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Bug of the moment 2006-06-12

Today, Firefox has decided to sport a little blue arrow in my menu bar:

… indicating (if I remember correctly) that there are extension updates available. Sure, why not, may as well add something else to the list of things I can’t have until I reload it. Beats me why they can’t do dynamic module loading and unloading. But anyway, this is the part that gets me:

Leaving aside the fact that they forgot to put a minimise button on the window, let’s get this straight: Firefox is looking for updates? Pray tell, Mr Firefox, if you have no idea what updates are available, how did you determine that it was time to display the blue arrow for me? The most astounding part is that Firefox just sits there doing nothing. “This may take a few minutes” is something of an understatement; I think it’s going to sit there like that for hours. I think it does. Surely the bit that made the blue arrow appear could already tell me all I needed to know?

What is the actual significance of the blue arrow?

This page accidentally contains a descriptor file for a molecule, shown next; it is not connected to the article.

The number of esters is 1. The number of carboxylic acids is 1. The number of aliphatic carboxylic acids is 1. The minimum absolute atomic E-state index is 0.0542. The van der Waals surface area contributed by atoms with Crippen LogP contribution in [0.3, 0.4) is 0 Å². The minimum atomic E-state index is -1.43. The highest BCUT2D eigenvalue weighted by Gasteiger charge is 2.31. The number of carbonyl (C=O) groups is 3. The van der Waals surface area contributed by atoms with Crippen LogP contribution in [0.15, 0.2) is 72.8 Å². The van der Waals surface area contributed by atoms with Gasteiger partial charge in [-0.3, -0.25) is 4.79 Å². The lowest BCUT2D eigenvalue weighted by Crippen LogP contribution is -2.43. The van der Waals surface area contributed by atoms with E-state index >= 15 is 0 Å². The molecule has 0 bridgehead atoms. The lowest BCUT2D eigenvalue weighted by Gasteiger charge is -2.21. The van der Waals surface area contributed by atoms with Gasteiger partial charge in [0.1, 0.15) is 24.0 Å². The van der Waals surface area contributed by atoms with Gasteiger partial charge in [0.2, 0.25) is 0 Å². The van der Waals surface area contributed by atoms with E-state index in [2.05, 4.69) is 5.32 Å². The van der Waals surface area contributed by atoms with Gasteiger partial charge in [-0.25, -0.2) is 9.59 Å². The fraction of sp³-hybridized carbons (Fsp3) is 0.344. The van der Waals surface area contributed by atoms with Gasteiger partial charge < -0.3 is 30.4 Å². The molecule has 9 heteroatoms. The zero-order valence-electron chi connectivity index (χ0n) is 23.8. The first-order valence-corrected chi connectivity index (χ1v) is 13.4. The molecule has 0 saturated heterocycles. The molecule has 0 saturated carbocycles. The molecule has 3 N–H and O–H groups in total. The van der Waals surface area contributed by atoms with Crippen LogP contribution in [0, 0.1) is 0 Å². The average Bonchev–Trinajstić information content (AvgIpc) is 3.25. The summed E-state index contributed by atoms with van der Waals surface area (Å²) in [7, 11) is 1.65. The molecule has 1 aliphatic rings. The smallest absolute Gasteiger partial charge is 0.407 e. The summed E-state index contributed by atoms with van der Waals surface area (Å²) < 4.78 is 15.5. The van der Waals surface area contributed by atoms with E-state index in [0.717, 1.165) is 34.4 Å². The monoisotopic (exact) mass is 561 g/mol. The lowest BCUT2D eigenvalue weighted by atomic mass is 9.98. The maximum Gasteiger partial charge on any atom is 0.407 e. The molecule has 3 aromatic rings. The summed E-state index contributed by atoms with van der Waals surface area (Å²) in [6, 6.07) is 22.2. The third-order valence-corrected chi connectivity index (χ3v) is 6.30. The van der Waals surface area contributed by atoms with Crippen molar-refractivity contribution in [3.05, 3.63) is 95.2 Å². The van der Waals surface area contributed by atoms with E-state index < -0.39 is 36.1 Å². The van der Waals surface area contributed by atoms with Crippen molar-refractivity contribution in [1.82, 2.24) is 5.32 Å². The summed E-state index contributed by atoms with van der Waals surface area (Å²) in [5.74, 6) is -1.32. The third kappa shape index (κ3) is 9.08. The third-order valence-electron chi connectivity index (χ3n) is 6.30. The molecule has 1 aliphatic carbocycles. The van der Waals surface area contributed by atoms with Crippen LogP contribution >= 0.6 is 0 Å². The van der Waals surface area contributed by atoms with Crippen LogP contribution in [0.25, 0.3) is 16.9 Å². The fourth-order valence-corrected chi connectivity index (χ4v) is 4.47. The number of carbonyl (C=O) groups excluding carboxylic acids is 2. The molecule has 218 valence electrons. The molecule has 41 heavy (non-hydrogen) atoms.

Notice also that the Next button in the window has the control focus while disabled? This is the craziness you get when you build your own widget set from scratch and eschew that of the native system. Clicking it does nothing, but if you switch to another window and back and hit enter, you can invoke the button, to the tune of the following dialog:

I am not quite sure what I just asked it to do. I don’t suppose it knows what I just asked it to do. Certainly not cancel, as that simply closes the window straight out.

1 + 1 = 1

Someone just sent me an e-mail with an attachment which reminded me of this little bundle of joy. We’ve all heard of 2 + 2 = 5 (for extremely large values of 2), and 3 + 3 = 8 (eight whacks), but according to Outlook Express, 1 + 1 = 1. Just look at the size of the following e-mail and the attachments it contains:

Here are the two files in the Finder – the sizes are not even close:

Upon further examination, it seems that the IMAP part of Outlook Express 5 is effectively deciding at random that any mail with an attachment is one meg in size, and any attachment of that mail is one meg in size. (Contrary to what I wrote earlier, it seems to be wholly random). The mail in question also had a very weird attachment header line:

Content-Transfer-Encoding: base64 Content-Type: image/png; x-unix-mode=0644; x-mac-hide-extension=yes; name="Picture 2.png" Content-Disposition: inline; filename="Picture 2.png"

Apparently it’s trying to assert Unix permissions on me. Who is the “owner” of the mail, and do I personally count as group or other? If the permissions read “600” would I be allowed to open the attachment? What if they read “000”?

And Firefox is still looking for those updates. Would it help if I switched on the light?

Posted 12th June 2006 – Comments and questions?